Next, you will want to apply seed to your lawn before temperatures get too cold so it has a chance to get deep in the soil. It is recommended that you apply new seed to your lawn about every 4 or 5 years because, just like everything else in this world, your lawn is not immortal. After 4 or 5 years your lawn will slow down its reproduction rate which gives an environment for weeds to take over your lawn.
You can tell the difference in lawns that have been seeded every 4 or 5 years by their thickness. Well seeded lawns will reproduce healthier, thicker, greener lawns for years to come. Plus, well seeded lawns look professionally maintained, even if they’re not, and helps your lawn maintain its health.
Once the new seed has been down and has had a chance to dig deep into the soil, it is time to feed it! A slow release fertilizer is essential in Minnesota because once the snow falls you will have to wait months before you can do anything with it again. A slow release fertilizer will ensure that your lawn receives the nutrients it needs through the winter to give your grass the strong deep roots it needs to be healthy.
When choosing a fertilizer for the fall, besides using a slow release fertilizer, you will want to make sure it contains nitrogen. A high nitrogen fertilizer such as a 25-5-5 will promote lawn blade and foliage growth to help your lawn look greener for the upcoming season.
By now, the leaves should be falling off the trees and its time for the most labor intensive job of the year, raking leaves. It’s not a fun job but somebody has to do it because your lawn needs to breath and a lawn covered in leaves and snow will simply suffocate and leave you with a mud pit once the snow melts.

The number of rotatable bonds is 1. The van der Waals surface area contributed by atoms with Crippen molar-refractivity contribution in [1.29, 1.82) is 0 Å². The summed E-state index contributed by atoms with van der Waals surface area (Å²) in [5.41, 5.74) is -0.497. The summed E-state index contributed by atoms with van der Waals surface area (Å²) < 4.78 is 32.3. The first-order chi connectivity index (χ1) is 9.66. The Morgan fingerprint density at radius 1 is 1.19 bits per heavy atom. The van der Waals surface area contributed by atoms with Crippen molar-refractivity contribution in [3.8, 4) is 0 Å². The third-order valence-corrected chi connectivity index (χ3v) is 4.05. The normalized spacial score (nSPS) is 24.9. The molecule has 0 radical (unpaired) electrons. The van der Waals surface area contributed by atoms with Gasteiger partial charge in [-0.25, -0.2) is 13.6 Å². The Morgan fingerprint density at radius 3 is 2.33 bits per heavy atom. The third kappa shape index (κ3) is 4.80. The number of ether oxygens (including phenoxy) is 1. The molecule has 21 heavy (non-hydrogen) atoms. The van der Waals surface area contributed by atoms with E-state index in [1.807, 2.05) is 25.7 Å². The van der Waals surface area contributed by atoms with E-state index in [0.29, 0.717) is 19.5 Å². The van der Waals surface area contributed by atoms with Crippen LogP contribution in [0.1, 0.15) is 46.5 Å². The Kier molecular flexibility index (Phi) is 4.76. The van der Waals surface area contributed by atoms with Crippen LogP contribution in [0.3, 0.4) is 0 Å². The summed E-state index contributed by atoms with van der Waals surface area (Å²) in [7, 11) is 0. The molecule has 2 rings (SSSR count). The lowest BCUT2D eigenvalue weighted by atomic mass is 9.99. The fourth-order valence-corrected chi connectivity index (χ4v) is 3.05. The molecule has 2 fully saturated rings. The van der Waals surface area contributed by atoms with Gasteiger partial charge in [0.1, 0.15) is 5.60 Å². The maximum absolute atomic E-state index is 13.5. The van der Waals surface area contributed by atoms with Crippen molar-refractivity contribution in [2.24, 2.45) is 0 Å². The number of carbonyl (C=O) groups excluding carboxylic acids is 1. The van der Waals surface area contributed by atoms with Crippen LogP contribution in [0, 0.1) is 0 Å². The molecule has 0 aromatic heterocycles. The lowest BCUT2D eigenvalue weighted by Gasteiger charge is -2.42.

There are several ways one can “rake up” the leaves from their lawn. If you don’t want to do it yourself, you can always hire a professional service. If you don’t want to hire a professional service, you can grab the rake and leaves and manually rake up all the leaves yourself. Alternatively, you can run your lawn mower over your lawn and either mulch the leaves into the ground or use a bagging system on your mower to bag your leaves.
Winterize Lawn Fertilizer
The final step to preparing your lawn for the cold months ahead is to winterize your lawn with fertilizer. This application of fertilizer, unlike early fall fertilizer, should contain a higher level of potassium. Potassium promotes a cellular level that strengthens and hardens plants from top to bottom that makes them more tolerant to cold Minnesota winters. Potassium also helps your lawn absorb nutrients which balances the feeding of your lawn.
If you follow the fall lawn care steps in the order listed above, your lawn will survive the winter and be ready to sprout once the snow is gone and the temperatures warm up. Peter Doran Lawn is a year round, full service lawn care company based in Minneapolis, MN. If you need help with any of your fall lawn care needs, we are here to help. Simply request a free estimate and we will be in contact shortly.